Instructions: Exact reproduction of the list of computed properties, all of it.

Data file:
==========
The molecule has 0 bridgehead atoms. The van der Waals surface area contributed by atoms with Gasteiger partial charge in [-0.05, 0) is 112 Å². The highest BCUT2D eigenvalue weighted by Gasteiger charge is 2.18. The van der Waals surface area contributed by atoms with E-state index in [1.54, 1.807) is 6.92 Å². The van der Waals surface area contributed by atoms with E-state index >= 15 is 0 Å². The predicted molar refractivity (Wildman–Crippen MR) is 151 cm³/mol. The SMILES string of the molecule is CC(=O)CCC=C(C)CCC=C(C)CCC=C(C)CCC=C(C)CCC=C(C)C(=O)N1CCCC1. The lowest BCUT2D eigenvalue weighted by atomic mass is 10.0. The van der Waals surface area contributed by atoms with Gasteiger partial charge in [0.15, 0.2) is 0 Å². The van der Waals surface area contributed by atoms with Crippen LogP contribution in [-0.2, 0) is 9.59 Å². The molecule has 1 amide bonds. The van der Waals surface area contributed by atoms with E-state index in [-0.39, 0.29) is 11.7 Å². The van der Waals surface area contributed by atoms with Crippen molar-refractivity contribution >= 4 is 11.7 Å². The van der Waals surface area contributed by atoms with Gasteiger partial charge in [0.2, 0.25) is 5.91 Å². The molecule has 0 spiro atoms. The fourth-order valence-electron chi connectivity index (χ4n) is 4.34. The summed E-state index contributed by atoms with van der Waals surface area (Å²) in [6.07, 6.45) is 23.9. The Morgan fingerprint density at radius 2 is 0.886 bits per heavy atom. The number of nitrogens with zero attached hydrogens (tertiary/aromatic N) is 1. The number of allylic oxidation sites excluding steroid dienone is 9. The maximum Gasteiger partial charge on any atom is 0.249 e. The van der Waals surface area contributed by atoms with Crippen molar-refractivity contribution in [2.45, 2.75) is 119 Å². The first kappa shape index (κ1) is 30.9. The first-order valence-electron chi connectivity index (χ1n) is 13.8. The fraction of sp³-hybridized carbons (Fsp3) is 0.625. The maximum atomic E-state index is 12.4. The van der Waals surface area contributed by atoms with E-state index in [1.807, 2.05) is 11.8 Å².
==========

The molecule has 0 bridgehead atoms. The van der Waals surface area contributed by atoms with Gasteiger partial charge in [-0.05, 0) is 112 Å². The highest BCUT2D eigenvalue weighted by Gasteiger charge is 2.18. The van der Waals surface area contributed by atoms with E-state index in [1.54, 1.807) is 6.92 Å². The van der Waals surface area contributed by atoms with E-state index >= 15 is 0 Å². The predicted molar refractivity (Wildman–Crippen MR) is 151 cm³/mol. The SMILES string of the molecule is CC(=O)CCC=C(C)CCC=C(C)CCC=C(C)CCC=C(C)CCC=C(C)C(=O)N1CCCC1. The lowest BCUT2D eigenvalue weighted by atomic mass is 10.0. The van der Waals surface area contributed by atoms with Gasteiger partial charge in [0.15, 0.2) is 0 Å². The van der Waals surface area contributed by atoms with Crippen LogP contribution in [-0.2, 0) is 9.59 Å². The molecule has 1 amide bonds. The van der Waals surface area contributed by atoms with E-state index in [-0.39, 0.29) is 11.7 Å². The van der Waals surface area contributed by atoms with Crippen molar-refractivity contribution >= 4 is 11.7 Å². The van der Waals surface area contributed by atoms with Gasteiger partial charge in [0.2, 0.25) is 5.91 Å². The molecule has 0 spiro atoms. The fourth-order valence-electron chi connectivity index (χ4n) is 4.34. The summed E-state index contributed by atoms with van der Waals surface area (Å²) in [6.07, 6.45) is 23.9. The Morgan fingerprint density at radius 2 is 0.886 bits per heavy atom. The number of nitrogens with zero attached hydrogens (tertiary/aromatic N) is 1. The number of allylic oxidation sites excluding steroid dienone is 9. The maximum Gasteiger partial charge on any atom is 0.249 e. The van der Waals surface area contributed by atoms with Crippen molar-refractivity contribution in [2.45, 2.75) is 119 Å². The first kappa shape index (κ1) is 30.9. The first-order valence-electron chi connectivity index (χ1n) is 13.8. The fraction of sp³-hybridized carbons (Fsp3) is 0.625. The maximum atomic E-state index is 12.4. The van der Waals surface area contributed by atoms with E-state index in [1.807, 2.05) is 11.8 Å².